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Léon Glaize (1842–1931) - Study for a moving female nude
Léon Glaize (1842–1931) - Study for a moving female nude - Paintings & Drawings Style Napoléon III Léon Glaize (1842–1931) - Study for a moving female nude -
Ref : 100753
5 500 €
Period :
19th century
Artist :
Pierre Paul Léon GLAIZE (Paris, 1842 – Paris, 1931
Medium :
Oil on canvas
Dimensions :
l. 12.99 inch X H. 18.11 inch
Paintings & Drawings  - Léon Glaize (1842–1931) - Study for a moving female nude
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19th century paintings & drawings


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Léon Glaize (1842–1931) - Study for a moving female nude

Pierre Paul Léon Glaize
(Paris, 1842 – Paris, 1931)

Study for a moving female nude

Oil on canvas
Signed lower right
46 x 33cm

Pierre Paul Léon Glaize was born in the capital on February 3, 1842. His father, Auguste Barthélemy Glaize (1807-1893), was one of the artists who occupied a considerable place in the period from 1839 to 1890. Son of a painter, Léon took advantage of his father's teaching before entering the École des Beaux-Arts in Paris in the studio of Jean Léon Gérôme on March 31, 1863. He obtained the second Prix de Rome for painting three years later in 1866.

His first participation in the Paris Salon with Dalila dates from 1859 - he was then only 17 years old, and earned him an honorable mention. Then, the sendings followed one another regularly, and each year of new progress and rewards testified to the stubborn work of the painter. Théophile Gautier described his paintings as “good and solid painting”. His favorite subjects were first of all biblical and mythological. He did not turn to portraiture until the 1870s. Thus all the great artists (Gérôme, Hugo, etc.), scientists or politicians of his time passed under his brushes.
It is noted that Léon Glaize also had a European artistic reputation with a medal at the Antwerp exhibition and a medal in Vienna.

Because of his success at the Prix de Rome and at the various Salons, Léon Glaize also received numerous public commissions. Endowed with a great power of work, he was the author of the ceiling of the Théâtre des Arts, in Rouen (work destroyed during the Second World War), and he decorated the wedding hall at the town hall of the twentieth arrondissement, as well as the friezes of the Salon des Arts, at the Hôtel de Ville in Paris. He also devoted himself to religious buildings with the realization of the decorations of the Saint-Louis d'Antin church and those of the Saint François-Xavier chapel of the Saint-Merri church.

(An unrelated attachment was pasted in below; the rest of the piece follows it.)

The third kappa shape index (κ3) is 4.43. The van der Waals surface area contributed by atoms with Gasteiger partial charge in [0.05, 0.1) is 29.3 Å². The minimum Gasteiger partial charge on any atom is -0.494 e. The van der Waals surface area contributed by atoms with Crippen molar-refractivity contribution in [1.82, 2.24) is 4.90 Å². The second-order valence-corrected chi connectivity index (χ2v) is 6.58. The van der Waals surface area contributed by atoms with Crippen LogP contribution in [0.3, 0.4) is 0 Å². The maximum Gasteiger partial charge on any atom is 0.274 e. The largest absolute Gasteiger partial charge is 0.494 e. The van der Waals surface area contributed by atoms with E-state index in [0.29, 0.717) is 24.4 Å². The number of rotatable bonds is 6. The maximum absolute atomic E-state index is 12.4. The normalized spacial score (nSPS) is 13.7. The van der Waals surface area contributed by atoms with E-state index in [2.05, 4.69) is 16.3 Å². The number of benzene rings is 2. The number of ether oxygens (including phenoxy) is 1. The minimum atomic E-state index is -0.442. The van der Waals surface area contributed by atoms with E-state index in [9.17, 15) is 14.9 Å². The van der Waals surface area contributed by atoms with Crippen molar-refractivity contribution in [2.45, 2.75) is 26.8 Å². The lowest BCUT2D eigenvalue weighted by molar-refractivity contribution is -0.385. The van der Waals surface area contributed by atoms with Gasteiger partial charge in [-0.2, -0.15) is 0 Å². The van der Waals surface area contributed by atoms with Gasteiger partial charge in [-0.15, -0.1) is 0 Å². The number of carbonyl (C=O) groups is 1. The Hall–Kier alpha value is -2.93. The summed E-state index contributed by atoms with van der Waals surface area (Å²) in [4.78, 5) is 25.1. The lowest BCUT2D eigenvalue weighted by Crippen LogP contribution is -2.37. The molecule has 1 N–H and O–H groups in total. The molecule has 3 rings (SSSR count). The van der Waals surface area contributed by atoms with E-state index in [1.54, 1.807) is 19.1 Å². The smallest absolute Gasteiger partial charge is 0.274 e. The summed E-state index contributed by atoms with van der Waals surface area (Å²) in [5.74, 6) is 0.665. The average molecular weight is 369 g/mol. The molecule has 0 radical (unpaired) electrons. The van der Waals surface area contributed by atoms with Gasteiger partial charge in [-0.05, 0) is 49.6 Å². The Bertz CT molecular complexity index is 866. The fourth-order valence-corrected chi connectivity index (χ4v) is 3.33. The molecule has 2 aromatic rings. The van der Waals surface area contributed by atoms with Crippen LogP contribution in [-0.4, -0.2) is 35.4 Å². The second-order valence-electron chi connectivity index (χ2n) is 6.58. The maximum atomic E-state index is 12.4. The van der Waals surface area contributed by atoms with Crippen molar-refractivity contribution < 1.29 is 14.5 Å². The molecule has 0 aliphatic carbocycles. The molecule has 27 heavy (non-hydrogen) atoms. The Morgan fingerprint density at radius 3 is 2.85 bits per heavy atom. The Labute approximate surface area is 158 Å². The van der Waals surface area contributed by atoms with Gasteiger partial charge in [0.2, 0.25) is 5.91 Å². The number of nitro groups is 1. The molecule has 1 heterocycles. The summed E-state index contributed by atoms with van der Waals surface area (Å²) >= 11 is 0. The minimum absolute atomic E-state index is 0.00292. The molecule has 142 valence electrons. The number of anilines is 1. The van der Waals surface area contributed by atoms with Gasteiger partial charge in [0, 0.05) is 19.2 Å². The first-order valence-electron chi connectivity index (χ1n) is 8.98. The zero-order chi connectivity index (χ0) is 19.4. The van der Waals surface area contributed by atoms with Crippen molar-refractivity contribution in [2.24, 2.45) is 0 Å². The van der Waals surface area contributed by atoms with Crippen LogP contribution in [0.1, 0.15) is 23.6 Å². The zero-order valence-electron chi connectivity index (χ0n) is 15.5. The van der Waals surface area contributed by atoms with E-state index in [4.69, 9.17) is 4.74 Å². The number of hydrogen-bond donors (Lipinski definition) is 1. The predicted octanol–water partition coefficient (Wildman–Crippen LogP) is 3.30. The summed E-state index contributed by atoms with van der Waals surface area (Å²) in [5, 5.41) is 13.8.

Another aspect of his work, less known, was his cooperation with the Banque de France. In the 1890s, he was therefore contacted by the banking institution to work on making banknotes. His compositions were selected for, among others, the Banks of Madagascar, with Charles Jules Robert (1843-1898) as engraver.

Léon Glaize was, on several occasions, a member of the jury of the annual Salons and was part of the jury of the Prix de Rome. He was made a knight (1877) then an officer of the Legion of Honor (1906).

The artist died on July 7, 1931 in Paris and was buried in the Père-Lachaise cemetery (44th division).

Delicate and ingenious, recognized as a painter of history and monumental compositions, he was also the exact and sober portraitist of his relatives as well as of the high society of the time.
Although Léon Glaize lived in the second half of the 1800s and the first thirty years of the 1900s, he never abandoned the neoclassical and academic concept and technique that he had learned from his father and his teacher Jean - Leon Gerome.
“Personally, he tells us, I find that so-called modern painting is all made up of affectation. The taste obviously varies with the times and the paintings are dated much more surely by the making than by the inscriptions affixed at the bottom; but nowadays there is a desire among many artists to avoid at all costs what has already been done. Hence the nameless eccentricities and the disappearance of all sincerity. It is not, whatever one thinks, the way to be original in the good sense of the word. When a painter is gifted and has a personality, he does something new without trying to do something new.
Moreover, this desire for the new has other deplorable consequences. Instead of working to find beautiful lines, we contrive to discover ugly ones; instead of trying to give the painting all the finesse it has, we try to rush the canvas as quickly as possible. »

Museums: New York (Metropolitan Museum of Art), Dijon, Roanne, Dunkirk, Montauban, Montpellier, Lille, Amiens, Nantes, Mulhouse, Épinal, Chatillon-sur-Seine, Paris (Petit Palais)…

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19th Century Oil Painting Napoléon III